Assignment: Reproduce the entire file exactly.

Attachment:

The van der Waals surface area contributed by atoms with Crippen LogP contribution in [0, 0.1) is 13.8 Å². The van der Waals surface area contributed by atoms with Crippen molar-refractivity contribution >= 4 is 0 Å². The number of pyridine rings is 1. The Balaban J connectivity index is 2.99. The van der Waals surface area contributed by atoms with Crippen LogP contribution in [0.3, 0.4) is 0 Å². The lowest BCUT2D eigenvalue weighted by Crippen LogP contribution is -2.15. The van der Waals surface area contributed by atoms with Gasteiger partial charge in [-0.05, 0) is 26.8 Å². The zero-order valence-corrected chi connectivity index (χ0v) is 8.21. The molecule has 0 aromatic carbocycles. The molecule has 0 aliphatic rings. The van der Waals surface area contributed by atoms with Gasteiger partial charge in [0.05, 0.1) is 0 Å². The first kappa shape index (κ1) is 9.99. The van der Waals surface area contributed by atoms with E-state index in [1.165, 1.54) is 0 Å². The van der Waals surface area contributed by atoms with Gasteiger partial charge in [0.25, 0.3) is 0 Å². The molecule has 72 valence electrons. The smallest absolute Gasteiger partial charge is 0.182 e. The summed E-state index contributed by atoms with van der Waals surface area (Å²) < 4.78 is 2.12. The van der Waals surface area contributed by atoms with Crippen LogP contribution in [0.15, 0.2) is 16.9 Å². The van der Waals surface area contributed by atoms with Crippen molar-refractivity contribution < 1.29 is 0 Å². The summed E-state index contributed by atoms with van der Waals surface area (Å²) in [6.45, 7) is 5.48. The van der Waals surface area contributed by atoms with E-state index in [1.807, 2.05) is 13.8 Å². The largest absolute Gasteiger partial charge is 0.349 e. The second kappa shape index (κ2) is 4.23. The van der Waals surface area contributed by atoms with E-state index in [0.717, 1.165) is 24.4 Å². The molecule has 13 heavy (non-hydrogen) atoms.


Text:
The van der Waals surface area contributed by atoms with Crippen LogP contribution in [0, 0.1) is 13.8 Å². The van der Waals surface area contributed by atoms with Crippen molar-refractivity contribution >= 4 is 0 Å². The number of pyridine rings is 1. The Balaban J connectivity index is 2.99. The van der Waals surface area contributed by atoms with Crippen LogP contribution in [0.3, 0.4) is 0 Å². The lowest BCUT2D eigenvalue weighted by Crippen LogP contribution is -2.15. The van der Waals surface area contributed by atoms with Gasteiger partial charge in [-0.05, 0) is 26.8 Å². The zero-order valence-corrected chi connectivity index (χ0v) is 8.21. The molecule has 0 aromatic carbocycles. The molecule has 0 aliphatic rings. The van der Waals surface area contributed by atoms with Gasteiger partial charge in [0.05, 0.1) is 0 Å². The first kappa shape index (κ1) is 9.99. The van der Waals surface area contributed by atoms with E-state index in [1.165, 1.54) is 0 Å². The van der Waals surface area contributed by atoms with Gasteiger partial charge in [0.25, 0.3) is 0 Å². The molecule has 72 valence electrons. The smallest absolute Gasteiger partial charge is 0.182 e. The summed E-state index contributed by atoms with van der Waals surface area (Å²) < 4.78 is 2.12. The van der Waals surface area contributed by atoms with Crippen LogP contribution in [0.15, 0.2) is 16.9 Å². The van der Waals surface area contributed by atoms with Crippen molar-refractivity contribution < 1.29 is 0 Å². The summed E-state index contributed by atoms with van der Waals surface area (Å²) in [6.45, 7) is 5.48. The van der Waals surface area contributed by atoms with E-state index in [1.807, 2.05) is 13.8 Å². The largest absolute Gasteiger partial charge is 0.349 e. The second kappa shape index (κ2) is 4.23. The van der Waals surface area contributed by atoms with E-state index in [0.717, 1.165) is 24.4 Å². The molecule has 13 heavy (non-hydrogen) atoms.